Emergency officials in Ogunquit, Maine were dispatched to a local resort after reports of high levels of carbon monoxide and guests becoming ill.
More than twenty people were affected by exposure to carbon monoxide, suffering illness including vomiting, headaches, nausea and dizziness. York Fire Chief Mark O’Brien said that more than a dozen were evacuated and 7 people were admitted at an area hospital for treatment. All were listed in stable condition. O’Brien said that carbon monoxide readings in the resort’s basement read 10 times the normal level, and the building did not have carbon monoxide detectors present.
Fortunately all of the guests involved in this incident were not seriously injured, however this is the second carbon monoxide-related incident to occur in the Northeast in less than a week. Last week, a restaurant manager at a Long Island Legal Seafood was found unconscious when carbon monoxide leaked into the building. Twenty-seven other people were taken to an area hospital for carbon monoxide exposure. According to an initial investigation by N.Y. fire marshal Terence McNally, there had been defective heating equipment in the building–specifically a flu pipe from one of the water heaters that had failed. The restaurant also did not have a carbon monoxide detector. Under N.Y. law, only places where people sleep are required to have carbon monoxide detectors.
Though these incidents occurred outside of Massachusetts, they exemplify the dangers posed to guests when building codes are violated. A building code is essentially the rules for keeping buildings and other structures minimally safe. Building inspectors are responsible for making sure buildings adhere to these codes to ensure that they are sound and properly constructed, have adequate means of exit in the event of a fire, and are otherwise sufficiently safe and sanitary.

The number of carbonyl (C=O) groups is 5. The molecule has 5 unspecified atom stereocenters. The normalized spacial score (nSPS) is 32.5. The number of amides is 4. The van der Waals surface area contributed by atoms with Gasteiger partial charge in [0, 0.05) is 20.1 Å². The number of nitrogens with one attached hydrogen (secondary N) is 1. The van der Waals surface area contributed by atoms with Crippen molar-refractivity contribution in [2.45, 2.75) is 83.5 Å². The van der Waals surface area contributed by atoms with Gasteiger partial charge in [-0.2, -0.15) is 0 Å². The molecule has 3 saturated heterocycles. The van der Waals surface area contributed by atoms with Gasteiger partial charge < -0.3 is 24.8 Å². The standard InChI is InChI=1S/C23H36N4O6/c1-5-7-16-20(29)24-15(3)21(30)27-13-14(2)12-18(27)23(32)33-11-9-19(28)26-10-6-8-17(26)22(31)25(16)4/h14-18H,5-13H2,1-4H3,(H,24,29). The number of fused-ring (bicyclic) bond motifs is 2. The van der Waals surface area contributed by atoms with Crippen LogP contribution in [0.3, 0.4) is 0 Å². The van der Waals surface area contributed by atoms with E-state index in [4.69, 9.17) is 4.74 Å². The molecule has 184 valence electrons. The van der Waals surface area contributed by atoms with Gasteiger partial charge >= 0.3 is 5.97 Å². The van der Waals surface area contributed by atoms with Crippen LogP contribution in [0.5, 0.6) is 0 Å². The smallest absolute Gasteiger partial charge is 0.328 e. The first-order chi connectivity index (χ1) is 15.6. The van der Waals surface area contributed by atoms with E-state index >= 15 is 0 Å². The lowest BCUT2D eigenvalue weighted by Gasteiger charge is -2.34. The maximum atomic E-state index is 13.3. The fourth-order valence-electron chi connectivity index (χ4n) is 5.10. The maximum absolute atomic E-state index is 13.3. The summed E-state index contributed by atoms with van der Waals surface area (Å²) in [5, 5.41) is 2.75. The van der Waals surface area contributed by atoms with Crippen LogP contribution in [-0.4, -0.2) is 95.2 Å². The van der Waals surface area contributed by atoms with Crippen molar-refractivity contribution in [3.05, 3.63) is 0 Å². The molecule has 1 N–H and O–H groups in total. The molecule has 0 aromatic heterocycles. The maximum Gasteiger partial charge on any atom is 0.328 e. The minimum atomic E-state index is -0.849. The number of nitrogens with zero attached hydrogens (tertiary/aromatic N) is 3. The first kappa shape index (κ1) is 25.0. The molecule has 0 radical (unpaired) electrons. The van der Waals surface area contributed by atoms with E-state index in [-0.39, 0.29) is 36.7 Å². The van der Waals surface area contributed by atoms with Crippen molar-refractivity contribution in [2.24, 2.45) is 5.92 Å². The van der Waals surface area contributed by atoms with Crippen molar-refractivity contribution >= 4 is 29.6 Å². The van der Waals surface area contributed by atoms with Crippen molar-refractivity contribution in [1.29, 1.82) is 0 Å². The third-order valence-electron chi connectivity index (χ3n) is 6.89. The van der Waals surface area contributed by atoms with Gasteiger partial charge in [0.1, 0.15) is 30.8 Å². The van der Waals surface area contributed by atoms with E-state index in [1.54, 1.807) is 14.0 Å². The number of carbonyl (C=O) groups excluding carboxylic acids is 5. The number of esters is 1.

Building codes are adopted for a reason, and often people are injured when the building code is not observed. In Massachusetts, a violation of the building code will be evidence of a property owner’s negligence as long as the violation contributed in some way to causing the injury. In the situations discussed above, it was the buildings’ owners to ensure that functioning carbon monoxide detectors were installed. Because of this negligence, innocent guests became ill, and a man lost his life.
The most common types of building code violations include:
• Sprinkler systems and fire escape • Elevators • Structural defects • Emergency lighting systems • Exit signs • Exterior locks • Gas fitting • Electrical wiring
At the law offices of Altman & Altman, our team of experienced Massachusetts Premises Liability Attorneys have decades of experience and knowledge to help clients obtain proper compensation for injuries they’ve sustained as the result of a property owner’s negligence. If you or a loved one was recently injured and believe your injury was the result of a property owner’s negligence, do not think twice to call our office to discuss your rights and your options for filing a premises liability claim. All initial consultations are completely free of charge. We are available around the clock to assist you with any questions you may have about your case, and we work on a contingency basis; that is: we take no fee unless successful.